Professor Stephen Westaby, a world-renowned heart surgeon and author of popular books Fragile Lives and The Knife’s Edge, told us about the care and support his father Ken received at Katharine House when he turned one hundred years old. 

“When my 99-year-old father Ken started to feel ill and spiral downwards he was admitted to John Radcliffe Hospital and spent 10 days on my old ward, the cardiothoracic unit, as someone had recognised the surname and transferred him there!

“He was seen by some good doctors, but he was not getting better and we realised he needed palliative care. He was unable to swallow medication, liquid or food for two weeks. Consequently, he was unable to get out of bed or stand. He had a drip and a catheter, both of which he requested should be removed. In short, we now suspect that he had undiagnosed Covid and, as experienced medical men, both my brother and I were certain that he would not survive more than a few days.

“He came to Katharine House and we assumed that he would just get the care he needed to be on his way.

“But instead, he got kindness, he got help and he got better."

“The turnaround was so remarkable. The Covid resolved itself which, in a 100-year-old patient, is extraordinary in itself, as the neurological effects of Covid can be devastating. He had lost his memory but that greatly improved. After just two weeks, he came back to us.”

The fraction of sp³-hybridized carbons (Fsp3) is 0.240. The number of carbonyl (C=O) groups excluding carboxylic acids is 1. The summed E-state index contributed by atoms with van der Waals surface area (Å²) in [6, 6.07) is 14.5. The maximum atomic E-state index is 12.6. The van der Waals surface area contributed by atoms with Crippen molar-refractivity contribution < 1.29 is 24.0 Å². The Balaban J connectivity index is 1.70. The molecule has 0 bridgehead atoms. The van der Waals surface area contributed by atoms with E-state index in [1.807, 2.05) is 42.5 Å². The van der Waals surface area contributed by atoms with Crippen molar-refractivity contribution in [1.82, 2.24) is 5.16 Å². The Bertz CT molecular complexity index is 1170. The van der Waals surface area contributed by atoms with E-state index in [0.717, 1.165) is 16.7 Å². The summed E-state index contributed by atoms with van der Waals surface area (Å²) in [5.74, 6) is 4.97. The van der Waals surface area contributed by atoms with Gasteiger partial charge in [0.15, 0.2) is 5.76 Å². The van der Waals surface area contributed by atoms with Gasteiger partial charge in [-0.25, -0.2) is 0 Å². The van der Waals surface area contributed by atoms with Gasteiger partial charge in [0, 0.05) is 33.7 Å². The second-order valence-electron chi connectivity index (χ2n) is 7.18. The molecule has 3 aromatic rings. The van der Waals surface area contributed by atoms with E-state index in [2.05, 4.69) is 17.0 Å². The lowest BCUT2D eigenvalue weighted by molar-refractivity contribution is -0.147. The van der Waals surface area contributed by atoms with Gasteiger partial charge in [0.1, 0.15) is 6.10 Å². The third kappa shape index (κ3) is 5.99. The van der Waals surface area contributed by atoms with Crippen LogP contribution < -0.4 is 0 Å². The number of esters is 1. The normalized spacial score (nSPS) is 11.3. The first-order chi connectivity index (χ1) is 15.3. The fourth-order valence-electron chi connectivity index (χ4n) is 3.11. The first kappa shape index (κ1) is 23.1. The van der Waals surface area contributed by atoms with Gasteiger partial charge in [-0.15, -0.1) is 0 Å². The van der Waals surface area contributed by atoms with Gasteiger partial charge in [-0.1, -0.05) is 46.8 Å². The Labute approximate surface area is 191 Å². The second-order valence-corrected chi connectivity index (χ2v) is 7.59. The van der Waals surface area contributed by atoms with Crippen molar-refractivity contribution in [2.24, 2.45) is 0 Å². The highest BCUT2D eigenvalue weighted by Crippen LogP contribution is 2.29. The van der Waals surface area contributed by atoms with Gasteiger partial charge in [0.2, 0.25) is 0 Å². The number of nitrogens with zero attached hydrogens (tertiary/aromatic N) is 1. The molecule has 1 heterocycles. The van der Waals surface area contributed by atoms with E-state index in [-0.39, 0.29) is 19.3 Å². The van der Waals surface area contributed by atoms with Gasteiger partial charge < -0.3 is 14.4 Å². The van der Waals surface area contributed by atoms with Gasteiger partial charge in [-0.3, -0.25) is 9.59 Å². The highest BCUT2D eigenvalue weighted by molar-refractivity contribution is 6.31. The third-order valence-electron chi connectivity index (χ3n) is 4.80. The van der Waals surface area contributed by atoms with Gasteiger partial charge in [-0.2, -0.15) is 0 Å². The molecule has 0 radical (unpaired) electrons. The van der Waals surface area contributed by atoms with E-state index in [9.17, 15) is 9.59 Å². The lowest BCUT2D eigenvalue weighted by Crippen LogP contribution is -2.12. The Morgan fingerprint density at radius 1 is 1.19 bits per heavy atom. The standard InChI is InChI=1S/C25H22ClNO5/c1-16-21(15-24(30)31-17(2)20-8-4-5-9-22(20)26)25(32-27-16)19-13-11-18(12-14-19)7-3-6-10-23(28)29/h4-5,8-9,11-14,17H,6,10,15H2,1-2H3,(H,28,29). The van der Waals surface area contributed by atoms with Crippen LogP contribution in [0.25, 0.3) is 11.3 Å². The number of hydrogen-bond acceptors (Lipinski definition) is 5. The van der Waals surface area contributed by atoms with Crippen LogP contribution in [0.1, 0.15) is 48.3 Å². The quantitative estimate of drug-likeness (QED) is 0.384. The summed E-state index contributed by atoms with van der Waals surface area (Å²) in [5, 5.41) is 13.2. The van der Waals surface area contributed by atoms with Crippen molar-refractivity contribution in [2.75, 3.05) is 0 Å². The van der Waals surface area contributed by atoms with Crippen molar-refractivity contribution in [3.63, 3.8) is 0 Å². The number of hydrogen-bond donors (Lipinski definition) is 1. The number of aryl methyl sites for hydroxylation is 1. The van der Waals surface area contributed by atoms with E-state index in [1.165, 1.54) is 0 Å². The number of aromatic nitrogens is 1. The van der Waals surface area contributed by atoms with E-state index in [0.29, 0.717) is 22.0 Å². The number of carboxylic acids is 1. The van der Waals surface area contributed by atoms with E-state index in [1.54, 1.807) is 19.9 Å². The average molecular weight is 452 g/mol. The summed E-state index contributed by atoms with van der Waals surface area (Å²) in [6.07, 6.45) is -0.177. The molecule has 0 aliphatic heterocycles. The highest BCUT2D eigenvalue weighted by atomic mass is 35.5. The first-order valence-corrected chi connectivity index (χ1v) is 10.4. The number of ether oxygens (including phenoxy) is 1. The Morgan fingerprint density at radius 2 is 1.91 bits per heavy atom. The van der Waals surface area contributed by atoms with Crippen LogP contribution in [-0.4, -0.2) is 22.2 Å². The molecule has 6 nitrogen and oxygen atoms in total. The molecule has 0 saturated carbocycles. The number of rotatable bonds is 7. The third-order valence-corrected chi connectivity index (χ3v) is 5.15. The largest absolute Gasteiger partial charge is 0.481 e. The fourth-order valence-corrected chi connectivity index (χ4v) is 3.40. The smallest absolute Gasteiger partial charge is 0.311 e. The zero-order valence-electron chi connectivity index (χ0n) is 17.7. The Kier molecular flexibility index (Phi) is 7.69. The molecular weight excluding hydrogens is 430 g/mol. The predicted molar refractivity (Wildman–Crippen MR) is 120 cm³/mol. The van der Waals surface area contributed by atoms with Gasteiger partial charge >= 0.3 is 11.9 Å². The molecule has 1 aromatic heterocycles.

Stephen explained he was one of the first Western doctors to learn about Covid in Wuhan at the time of the first outbreak and said: “The irony is that I learned about Covid back then and my father nearly died from it. And it was good old Katharine House that prevented it.”

“The care and encouragement provided by Katharine House were outstanding and resulted in a discharge to my home. He was able to get up on his own, which was unusual, and keenly enjoyed eating bacon sandwiches!”

Stephen and his family received a range of support from medical care to social advice, and the team even sorted out the specialised bed and equipment Kenneth needed to return home.

“Everyone was extremely helpful. The thing about all the nurses is that they were all very nice. They talked to us, and they explained things.

“We used to bring Monty, our Flat Coat Retriever, into the hospice and everyone made a fuss of him. In fact, they made us promise to bring him back for a visit!

“Nothing was too much trouble. Any little thing, they sorted it out for us. They made you feel like you were part of one big family.”

Originally from Scunthorpe, Ken was a former soldier in the Royal Air Force, working on the bombers in Africa. When he left service, he went into retail and rose through the ranks to become a chief buyer at the Co-Op.

He had two sons with his late wife Doreen – both of whom are accomplished medical professionals – as well as six grandchildren and three great grandchildren. On 27 May 2022, he celebrated his 100-year birthday with a party, surrounded by loved ones.

Stephen continued: “When my father left Katharine House, they gave him a card that they’d all signed for his 100th birthday. It’s these little touches that make such a difference.

“I have no doubt that it was because of the nurses and the cheerfulness of the people around him that he started to get better. That really stimulated him.

“The fact that my father survived at all is nothing short of miraculous. The splendid Katharine House deserves recognition for its amazing work.”

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Katharine House Hospice